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A Congressional Workshop on Trust

in Broadband Updates by

A Congressional workshop will examine the proper application of antitrust policy to the information technology sector and scrutinize the direction the new administration is taking. The workshop will occur on October 16 in the Rayburn Office building. The workshop has the potential to explore how the application of government antitrust law can significantly affect innovation and investment, for good or ill.

The event is expected to focus on innovation and whether pro-competitive, pro-consumer behavior in high-tech may differ from such behavior in more traditional industries, as well as on how antitrust enforcement balances the risks of failing to stop potentially anticompetitive activities.

The panel will be moderated by Thomas Lenard of the Technology Policy Institute and will feature:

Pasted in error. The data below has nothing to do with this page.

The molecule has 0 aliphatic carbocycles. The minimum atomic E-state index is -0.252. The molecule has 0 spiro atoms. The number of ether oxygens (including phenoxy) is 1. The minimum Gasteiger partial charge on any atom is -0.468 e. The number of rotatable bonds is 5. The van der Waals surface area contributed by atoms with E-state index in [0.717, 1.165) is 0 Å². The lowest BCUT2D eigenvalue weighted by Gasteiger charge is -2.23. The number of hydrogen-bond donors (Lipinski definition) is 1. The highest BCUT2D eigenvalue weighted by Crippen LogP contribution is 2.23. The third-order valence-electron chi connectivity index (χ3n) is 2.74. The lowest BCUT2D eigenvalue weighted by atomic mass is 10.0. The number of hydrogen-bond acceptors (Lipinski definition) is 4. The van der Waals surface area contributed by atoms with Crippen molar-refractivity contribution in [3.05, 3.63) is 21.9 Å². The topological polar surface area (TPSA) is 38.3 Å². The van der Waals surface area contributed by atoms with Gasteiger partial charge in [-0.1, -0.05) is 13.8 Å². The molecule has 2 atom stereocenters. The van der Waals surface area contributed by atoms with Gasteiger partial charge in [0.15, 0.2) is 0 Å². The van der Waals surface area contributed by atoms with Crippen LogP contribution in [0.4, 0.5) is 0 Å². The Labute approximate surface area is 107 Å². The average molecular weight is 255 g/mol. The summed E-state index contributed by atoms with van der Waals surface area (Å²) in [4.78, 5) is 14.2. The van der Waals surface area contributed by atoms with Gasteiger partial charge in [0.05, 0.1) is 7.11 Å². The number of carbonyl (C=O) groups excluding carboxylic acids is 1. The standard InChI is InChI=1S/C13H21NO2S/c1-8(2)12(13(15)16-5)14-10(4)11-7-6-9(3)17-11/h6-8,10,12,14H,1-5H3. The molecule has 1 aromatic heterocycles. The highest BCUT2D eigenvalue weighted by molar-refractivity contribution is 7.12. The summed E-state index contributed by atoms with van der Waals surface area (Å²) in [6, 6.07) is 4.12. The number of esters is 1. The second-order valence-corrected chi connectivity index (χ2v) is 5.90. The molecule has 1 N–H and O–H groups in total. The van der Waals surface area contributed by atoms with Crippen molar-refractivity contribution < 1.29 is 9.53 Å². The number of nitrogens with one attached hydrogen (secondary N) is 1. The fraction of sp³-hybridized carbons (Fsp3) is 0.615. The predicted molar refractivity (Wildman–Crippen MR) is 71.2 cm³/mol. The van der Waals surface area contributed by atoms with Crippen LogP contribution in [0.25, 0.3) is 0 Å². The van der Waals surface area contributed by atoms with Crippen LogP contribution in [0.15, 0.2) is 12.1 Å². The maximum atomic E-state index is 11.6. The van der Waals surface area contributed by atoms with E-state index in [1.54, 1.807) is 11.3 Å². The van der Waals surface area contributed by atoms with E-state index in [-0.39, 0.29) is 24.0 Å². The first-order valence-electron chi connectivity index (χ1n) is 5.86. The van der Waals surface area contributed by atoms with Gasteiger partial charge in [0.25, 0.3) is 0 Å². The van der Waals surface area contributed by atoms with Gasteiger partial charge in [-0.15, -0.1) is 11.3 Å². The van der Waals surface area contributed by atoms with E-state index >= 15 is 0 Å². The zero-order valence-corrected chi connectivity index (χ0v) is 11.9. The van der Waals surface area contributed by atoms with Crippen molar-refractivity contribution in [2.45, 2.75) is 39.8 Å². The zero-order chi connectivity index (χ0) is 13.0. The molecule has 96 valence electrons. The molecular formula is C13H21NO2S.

• David Evans, University of Chicago and University College London;
  • Douglas Melamed, Wilmer Hale, former Acting Assistant Attorney General, Antitrust Division;
  • Philip Weiser, Deputy Assistant Attorney General for International, Policy and Appellate Matters, Antitrust Division;
  • Joshua Wright, George Mason University School of Law; and
  • Jonathan Zuck, Association for Competitive Technology

IT firms have characteristics that make antitrust enforcement more complex, including significant amounts of intangible capital, supply- and demand-side economies of scale, and rapidly changing markets characterized by continuous innovation. The new administration has signaled a more proactive approach to antitrust enforcement, particularly with respect to high-tech and Internet-based markets.

Drew Clark is the Editor and Publisher of BroadbandBreakfast.com and President of the Rural Telecommunications Congress. He tracks the development of Gigabit Networks, broadband's impact, and the universal service fund @BroadbandCensus. The articles and posts on BroadbandBreakfast.com and affiliated social media, including LinkedIN, are not legal advice or legal services, do not constitute the creation of an attorney-client privilege, and represent the views of their respective authors.

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